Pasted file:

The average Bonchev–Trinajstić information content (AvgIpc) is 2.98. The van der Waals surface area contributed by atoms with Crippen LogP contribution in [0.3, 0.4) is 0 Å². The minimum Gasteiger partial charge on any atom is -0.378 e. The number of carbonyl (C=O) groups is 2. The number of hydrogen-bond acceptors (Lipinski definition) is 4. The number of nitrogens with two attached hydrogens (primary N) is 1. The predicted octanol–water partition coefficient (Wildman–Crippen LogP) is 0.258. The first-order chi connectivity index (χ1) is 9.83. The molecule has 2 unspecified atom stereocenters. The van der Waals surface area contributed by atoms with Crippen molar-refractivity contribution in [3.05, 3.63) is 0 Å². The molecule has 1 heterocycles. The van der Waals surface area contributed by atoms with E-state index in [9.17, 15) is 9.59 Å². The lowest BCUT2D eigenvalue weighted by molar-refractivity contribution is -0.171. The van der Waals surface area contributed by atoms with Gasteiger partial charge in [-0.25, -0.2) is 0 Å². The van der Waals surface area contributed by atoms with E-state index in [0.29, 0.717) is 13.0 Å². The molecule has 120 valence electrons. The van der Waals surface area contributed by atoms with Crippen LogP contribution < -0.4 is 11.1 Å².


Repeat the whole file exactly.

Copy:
The average Bonchev–Trinajstić information content (AvgIpc) is 2.98. The van der Waals surface area contributed by atoms with Crippen LogP contribution in [0.3, 0.4) is 0 Å². The minimum Gasteiger partial charge on any atom is -0.378 e. The number of carbonyl (C=O) groups is 2. The number of hydrogen-bond acceptors (Lipinski definition) is 4. The number of nitrogens with two attached hydrogens (primary N) is 1. The predicted octanol–water partition coefficient (Wildman–Crippen LogP) is 0.258. The first-order chi connectivity index (χ1) is 9.83. The molecule has 2 unspecified atom stereocenters. The van der Waals surface area contributed by atoms with Crippen molar-refractivity contribution in [3.05, 3.63) is 0 Å². The molecule has 1 heterocycles. The van der Waals surface area contributed by atoms with E-state index in [9.17, 15) is 9.59 Å². The lowest BCUT2D eigenvalue weighted by molar-refractivity contribution is -0.171. The van der Waals surface area contributed by atoms with Gasteiger partial charge in [-0.25, -0.2) is 0 Å². The van der Waals surface area contributed by atoms with E-state index in [0.29, 0.717) is 13.0 Å². The molecule has 120 valence electrons. The van der Waals surface area contributed by atoms with Crippen LogP contribution < -0.4 is 11.1 Å².